Thomas Cromwell, a layman, was appointed vicar-general to rule the English Church in the King's name. In August 1535 Dr. Layton, least scrupulous of Cromwell's inquisitors, arrived at Glastonbury Abbey, hoping in vain for evidence to justify the end in view. He was annoyed to find everything in order at Glastonbury, and no grounds for calumny. Even so he complained, “there is nothing notable: the brethren be so straight kept that they cannot offend”.

This temporary failure of the Royal Visitors served as a warning to Richard Whiting that his abbey would be “visited” again. He remained quietly at home among his people, ever employed in the duties of his charge, going on as if all were well. He excused himself from attending the Parliament of 1539; he doubtless anticipated what its business would be. He cannot have been astonished when in April a law was passed which not only granted to the King the greater monasteries which he had illegally seized, but also “all which should hereafter happen to be dissolved, suppressed, renounced, relinquished, forfeited, given up or come into the King's highness”.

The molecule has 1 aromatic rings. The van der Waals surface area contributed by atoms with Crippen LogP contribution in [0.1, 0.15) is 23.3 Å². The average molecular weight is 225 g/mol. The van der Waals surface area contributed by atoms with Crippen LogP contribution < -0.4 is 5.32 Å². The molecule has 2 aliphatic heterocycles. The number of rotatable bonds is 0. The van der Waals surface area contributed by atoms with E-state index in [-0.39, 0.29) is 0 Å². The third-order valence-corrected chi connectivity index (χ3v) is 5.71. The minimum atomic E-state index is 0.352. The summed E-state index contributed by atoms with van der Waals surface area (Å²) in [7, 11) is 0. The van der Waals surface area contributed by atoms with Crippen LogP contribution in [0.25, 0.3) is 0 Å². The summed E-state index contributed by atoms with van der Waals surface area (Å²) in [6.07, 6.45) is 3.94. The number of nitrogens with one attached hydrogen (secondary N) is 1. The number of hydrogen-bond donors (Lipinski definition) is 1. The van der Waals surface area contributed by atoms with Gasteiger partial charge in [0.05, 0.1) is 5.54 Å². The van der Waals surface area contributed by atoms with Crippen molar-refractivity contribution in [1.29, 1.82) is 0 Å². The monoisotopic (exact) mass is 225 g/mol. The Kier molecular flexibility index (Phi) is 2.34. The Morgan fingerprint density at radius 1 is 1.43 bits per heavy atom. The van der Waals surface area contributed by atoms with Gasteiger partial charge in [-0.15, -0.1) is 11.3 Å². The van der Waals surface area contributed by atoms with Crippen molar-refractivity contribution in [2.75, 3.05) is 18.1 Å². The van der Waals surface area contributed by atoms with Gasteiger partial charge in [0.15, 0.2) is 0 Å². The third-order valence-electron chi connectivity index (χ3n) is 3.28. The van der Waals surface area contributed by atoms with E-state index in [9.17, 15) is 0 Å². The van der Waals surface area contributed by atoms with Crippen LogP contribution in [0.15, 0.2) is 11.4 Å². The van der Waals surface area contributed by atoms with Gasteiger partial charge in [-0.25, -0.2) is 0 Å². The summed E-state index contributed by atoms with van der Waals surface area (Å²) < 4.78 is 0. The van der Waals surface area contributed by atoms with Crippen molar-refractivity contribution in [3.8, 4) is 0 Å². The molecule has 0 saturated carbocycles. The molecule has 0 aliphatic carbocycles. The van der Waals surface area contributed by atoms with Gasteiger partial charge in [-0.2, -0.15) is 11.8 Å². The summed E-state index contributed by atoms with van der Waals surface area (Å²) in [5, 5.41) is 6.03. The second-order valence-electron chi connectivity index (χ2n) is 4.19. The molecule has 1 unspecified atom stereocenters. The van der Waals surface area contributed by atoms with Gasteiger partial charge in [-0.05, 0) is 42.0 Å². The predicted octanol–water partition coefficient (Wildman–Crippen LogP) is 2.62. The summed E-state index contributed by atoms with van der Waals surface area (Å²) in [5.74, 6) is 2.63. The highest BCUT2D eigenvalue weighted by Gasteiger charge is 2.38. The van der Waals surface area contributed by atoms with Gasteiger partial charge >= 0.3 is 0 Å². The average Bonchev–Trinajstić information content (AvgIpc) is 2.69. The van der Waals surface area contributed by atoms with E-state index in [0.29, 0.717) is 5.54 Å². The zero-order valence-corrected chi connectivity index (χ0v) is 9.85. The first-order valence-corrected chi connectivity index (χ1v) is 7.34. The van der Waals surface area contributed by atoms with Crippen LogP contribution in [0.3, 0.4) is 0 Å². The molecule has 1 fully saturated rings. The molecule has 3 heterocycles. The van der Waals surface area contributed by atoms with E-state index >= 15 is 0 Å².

One by one the monasteries of Somerset went down until at last Glastonbury was the sole survivor. Then on 19th September 1539 the royal commissioners, Layton, Moyle and Pollard arrived at Glastonbury without warning. The Abbot being at his Grange at Sharpham, they hurried there and carried him back to the Abbey, where they proceeded during the night to ransack his papers and search his apartments. “But we could not,” they write, “find any letter that was material”. And so, “with as fair words as they could, he being but a very weak man and sickly”, they sent him up to London, to the Tower for Cromwell to work his will on him. Within six weeks the royal commission had completed its task. The booty noted in the Lord Privy Seal's manuscript, “Remembrance”, was listed thus:

“The plate of Glaston, beside golden, 11,000 ounces The furniture from the house of Glaston In ready money from Glaston, £1,100 and over The rich copes from Glaston. The debts (i.e., owing to the Abbey) £2,000 and above.”